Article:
2. Thanks for your article Helen! I’ve got @15 strawberries (ranging from alpine and heirloom to commercial varieties) in good potting mix on my north-facing windowsill (planted from runners @mid Aug, as too cold outside; am in western districts, 30km west of Geelong). Is it too late to plant them in my veggie patch? What’s the best non-toxic powdery mildew management (have just discovered some white fluff under some leaves and on a few fruit)? Thanks in advance!

    • Hi Eliza,
      Plant your strawberries out now, as this is the time for them to start growing. The best treatment for mildew is fresh air and breeze – and not letting water sit on the plants for too long. You can confidently clip off any leaves with the mildew on, and the new leaves should grow without it. Regards, Helen

  3. Hi Helen, I am in The Channel, below Hobart Tasmania but on waterfront. I have a raised strawberry bed in a relatively warm, sheltered, north facing spot with strawberry plants from last year with still healthy green leaves (I removed any yellowing ones) and some tiny fruit on most plants, that have gone into dormancy, not advancing but not dying back either. I started to cut them off but thought maybe they might just be sitting until weather warms and produce early fruit. This is first I have seen this and think you might be right about new variety. Should I cut these off or let them stay on? Also if leaves look new green and healthy should I not cut them back in winter?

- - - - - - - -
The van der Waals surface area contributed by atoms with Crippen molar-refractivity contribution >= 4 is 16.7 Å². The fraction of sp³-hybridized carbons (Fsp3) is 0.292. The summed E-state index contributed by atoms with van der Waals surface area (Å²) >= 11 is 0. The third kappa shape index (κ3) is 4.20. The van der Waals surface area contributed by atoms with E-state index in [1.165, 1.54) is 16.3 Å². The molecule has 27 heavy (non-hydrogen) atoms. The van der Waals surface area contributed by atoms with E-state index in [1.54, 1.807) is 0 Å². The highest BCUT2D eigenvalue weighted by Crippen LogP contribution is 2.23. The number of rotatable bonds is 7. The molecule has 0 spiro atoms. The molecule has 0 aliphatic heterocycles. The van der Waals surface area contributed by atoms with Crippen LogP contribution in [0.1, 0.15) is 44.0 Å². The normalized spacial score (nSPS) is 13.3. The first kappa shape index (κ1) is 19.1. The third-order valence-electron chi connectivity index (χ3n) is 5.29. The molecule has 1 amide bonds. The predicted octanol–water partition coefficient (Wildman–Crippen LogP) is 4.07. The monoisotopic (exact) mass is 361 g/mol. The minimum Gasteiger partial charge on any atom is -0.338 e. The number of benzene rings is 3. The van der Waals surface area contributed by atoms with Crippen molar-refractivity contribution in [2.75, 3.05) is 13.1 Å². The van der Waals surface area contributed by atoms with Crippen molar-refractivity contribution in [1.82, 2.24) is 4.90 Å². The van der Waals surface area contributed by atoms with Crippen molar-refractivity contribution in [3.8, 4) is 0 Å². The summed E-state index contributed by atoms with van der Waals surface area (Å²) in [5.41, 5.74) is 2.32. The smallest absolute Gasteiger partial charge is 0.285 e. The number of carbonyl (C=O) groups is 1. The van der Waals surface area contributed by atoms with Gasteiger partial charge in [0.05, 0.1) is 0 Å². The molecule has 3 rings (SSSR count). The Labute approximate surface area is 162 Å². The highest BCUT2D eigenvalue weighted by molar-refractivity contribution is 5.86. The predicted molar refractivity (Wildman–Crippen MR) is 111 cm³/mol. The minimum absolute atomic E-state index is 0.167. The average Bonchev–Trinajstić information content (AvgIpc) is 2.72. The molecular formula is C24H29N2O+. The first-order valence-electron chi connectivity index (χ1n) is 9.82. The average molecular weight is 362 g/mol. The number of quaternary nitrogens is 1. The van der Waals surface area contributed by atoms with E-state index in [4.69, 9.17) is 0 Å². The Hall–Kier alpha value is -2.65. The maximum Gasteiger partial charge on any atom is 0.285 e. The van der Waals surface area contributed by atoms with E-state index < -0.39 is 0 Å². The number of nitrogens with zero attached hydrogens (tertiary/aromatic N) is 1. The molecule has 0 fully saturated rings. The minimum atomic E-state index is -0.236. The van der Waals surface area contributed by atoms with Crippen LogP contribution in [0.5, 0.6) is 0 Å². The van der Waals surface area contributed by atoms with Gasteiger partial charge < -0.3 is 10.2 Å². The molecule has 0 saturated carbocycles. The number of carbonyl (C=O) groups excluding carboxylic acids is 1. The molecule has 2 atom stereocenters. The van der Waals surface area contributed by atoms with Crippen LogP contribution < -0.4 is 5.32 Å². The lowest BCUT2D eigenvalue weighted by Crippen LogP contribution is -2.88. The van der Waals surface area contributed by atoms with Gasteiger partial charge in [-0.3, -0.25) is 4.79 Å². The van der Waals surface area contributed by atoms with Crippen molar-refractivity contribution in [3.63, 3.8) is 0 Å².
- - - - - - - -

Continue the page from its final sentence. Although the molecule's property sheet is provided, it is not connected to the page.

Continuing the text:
• Hi Liz,
      I’d recommend cutting the fruit off to conserve the plant’s energy through dormancy period, but keep the green leaves – no great harm in doing this. Good luck with the Spring production! Regards, Helen

  4. We live near Warragul – can I start to cut back my strawberry plants now?

    • Hi, Julie. Yes, but I’d wait a little longer – until the depths of winter, when dormancy is more likely. Regards, Helen.

  5. Hi Helen,

    I am located at bayside of Melbourne. I have planted my strawberries in rectangular pots two years ago. And I have enjoyed abundance of strawberries this year. How and when should I thin out each plant?